Nairobi County Attorney gets sack over pending legal bills
Wrangles surrounding the payment of legal fees amounting to billions of shillings in Nairobi have taken a new twist after the County Attorney Lydia Kwamboka was sacked under unclear circumstances.
Kwamboka (pictured) says she received her sacking letter on Monday last week after she appeared before the County Assembly Justice and Legal Committee where she expressed her frustrations from Finance Department officials.
She told the committee she had written an advisory to the finance department, that they should focus on paying law firms owed a small amounts of money amounting to Sh60 million.
She added that instead, firms owed huge amounts were prioritized with the county paying a total of Sh1.4 billion.
The legal department headed by the county attorney had prepared a list of firms’ owed small amounts.
“We go through the legal files as the legal department and once we are satisfied, we forward the file to the finance for payment. It is the legal department that has the mandate to decide which companies are to be paid, not finance,” Kwamboka told the MCAs.
She also told the committee that a number of legal files had disappeared from the legal department’s civil registry. She said some of the vanished files ended up at the finance department and payment was effected without approval of the legal department.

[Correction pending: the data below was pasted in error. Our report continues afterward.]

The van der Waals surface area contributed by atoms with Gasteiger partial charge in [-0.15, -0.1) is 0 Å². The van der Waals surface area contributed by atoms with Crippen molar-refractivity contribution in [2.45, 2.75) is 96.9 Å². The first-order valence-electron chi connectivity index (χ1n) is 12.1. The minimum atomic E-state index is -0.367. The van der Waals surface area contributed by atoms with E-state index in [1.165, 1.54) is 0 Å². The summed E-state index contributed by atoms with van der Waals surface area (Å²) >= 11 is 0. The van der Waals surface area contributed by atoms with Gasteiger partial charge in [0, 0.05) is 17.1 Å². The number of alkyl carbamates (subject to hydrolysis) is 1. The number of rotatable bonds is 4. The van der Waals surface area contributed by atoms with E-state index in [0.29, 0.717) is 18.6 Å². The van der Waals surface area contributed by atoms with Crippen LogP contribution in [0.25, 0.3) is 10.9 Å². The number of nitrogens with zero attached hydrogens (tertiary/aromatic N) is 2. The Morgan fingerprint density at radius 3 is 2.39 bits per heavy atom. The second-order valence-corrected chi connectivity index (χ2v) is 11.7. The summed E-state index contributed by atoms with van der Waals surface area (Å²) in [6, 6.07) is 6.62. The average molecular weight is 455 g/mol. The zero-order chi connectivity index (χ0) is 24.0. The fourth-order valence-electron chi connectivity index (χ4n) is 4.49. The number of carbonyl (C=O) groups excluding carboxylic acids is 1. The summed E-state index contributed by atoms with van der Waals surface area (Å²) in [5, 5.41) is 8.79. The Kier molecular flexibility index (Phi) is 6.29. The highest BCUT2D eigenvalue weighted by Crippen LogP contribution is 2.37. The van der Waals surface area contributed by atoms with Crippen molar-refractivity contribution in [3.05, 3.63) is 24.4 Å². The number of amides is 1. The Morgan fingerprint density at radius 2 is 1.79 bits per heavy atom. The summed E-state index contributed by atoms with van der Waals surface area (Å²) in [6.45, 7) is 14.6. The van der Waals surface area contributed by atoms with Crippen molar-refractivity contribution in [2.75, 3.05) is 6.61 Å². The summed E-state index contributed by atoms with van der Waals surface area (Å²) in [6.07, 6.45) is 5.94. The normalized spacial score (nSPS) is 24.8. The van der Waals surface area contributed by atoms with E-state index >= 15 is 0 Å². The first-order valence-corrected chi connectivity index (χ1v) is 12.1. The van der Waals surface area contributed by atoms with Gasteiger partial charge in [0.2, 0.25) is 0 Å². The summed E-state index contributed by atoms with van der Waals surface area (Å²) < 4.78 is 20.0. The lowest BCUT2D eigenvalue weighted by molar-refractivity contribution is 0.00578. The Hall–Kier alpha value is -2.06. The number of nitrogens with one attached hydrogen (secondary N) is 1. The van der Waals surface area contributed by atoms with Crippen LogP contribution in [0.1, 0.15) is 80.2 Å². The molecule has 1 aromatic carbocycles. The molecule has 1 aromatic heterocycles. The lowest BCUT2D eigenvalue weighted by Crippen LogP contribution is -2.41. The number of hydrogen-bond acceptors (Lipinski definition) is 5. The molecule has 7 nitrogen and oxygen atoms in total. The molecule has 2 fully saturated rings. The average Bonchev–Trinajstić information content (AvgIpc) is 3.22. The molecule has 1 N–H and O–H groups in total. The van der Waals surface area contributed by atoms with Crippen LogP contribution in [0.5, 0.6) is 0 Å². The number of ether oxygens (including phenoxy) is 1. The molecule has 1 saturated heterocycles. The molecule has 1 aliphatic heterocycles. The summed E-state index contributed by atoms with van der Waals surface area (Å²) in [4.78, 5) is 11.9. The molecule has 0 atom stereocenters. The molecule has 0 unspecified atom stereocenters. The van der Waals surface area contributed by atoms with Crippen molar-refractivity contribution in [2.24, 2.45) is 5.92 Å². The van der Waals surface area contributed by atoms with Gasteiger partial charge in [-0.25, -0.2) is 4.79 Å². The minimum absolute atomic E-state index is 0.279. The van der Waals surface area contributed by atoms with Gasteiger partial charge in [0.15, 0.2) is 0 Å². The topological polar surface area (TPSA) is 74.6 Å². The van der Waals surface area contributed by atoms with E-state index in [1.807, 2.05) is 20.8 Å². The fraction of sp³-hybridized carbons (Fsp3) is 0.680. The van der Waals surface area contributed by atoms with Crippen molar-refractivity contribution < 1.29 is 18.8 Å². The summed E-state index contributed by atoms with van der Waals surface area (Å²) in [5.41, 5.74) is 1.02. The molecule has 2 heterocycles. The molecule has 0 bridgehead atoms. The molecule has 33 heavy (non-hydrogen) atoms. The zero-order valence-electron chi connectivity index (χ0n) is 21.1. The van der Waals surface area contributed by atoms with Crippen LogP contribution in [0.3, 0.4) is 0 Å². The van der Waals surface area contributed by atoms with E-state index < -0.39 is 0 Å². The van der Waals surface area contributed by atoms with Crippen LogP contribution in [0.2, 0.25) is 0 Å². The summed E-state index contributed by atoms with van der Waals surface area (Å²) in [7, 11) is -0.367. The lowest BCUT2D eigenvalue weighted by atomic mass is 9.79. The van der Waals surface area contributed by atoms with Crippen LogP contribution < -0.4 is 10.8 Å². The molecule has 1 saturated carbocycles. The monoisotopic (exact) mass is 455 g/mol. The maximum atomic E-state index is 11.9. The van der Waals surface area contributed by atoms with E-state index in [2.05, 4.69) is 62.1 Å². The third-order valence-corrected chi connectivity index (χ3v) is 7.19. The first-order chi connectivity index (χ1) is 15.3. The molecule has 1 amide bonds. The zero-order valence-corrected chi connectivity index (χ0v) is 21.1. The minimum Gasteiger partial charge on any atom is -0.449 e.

She said she wrote a memo dated August 2, to the Chief Officer, Finance asking for clarification on payment criteria.
“We would like to understand the criteria used by your office in determining matters to be paid despite the sector having a budget to settle the small matters and what happened to the allocated budget,” reads part of the letter which she tabled before the committee.
The committee chair Jared Akama said the committee will this week summon top officials of the Finance Department to shed light on the payment of the pending bills.
But even before the committee concludes its hearings on the matter, Kwamboka last Monday received a letter terminating her services. In a letter dated August 7, acting County Secretary Patrick Analo said the county had appointed an acting county attorney and that Kwamboka should officially hand over.
“We are grateful for the service rendered to the county during the transitional period following the lapse of our employment contract dated October 1, 2019, on December 31, 2022. The office of the county attorney and legal sector has grown and continues to be a critical arm of the county executive,” the letter reads in part.
Analo indicated that Kwamboka’s contract expired in December 2022 and she had been assisting in the transitional period.
“Following the appointment of an acting county attorney, you are now requested to officially hand over,” Analo said.
He added that her terminal dues will be computed as provided in her employment contract.
The controversy on Kwamboka’s contract and when it was supposed to expire has deepened after it emerged that former Governor Ann Kananu had extended it for another six years effective July 13, 2020.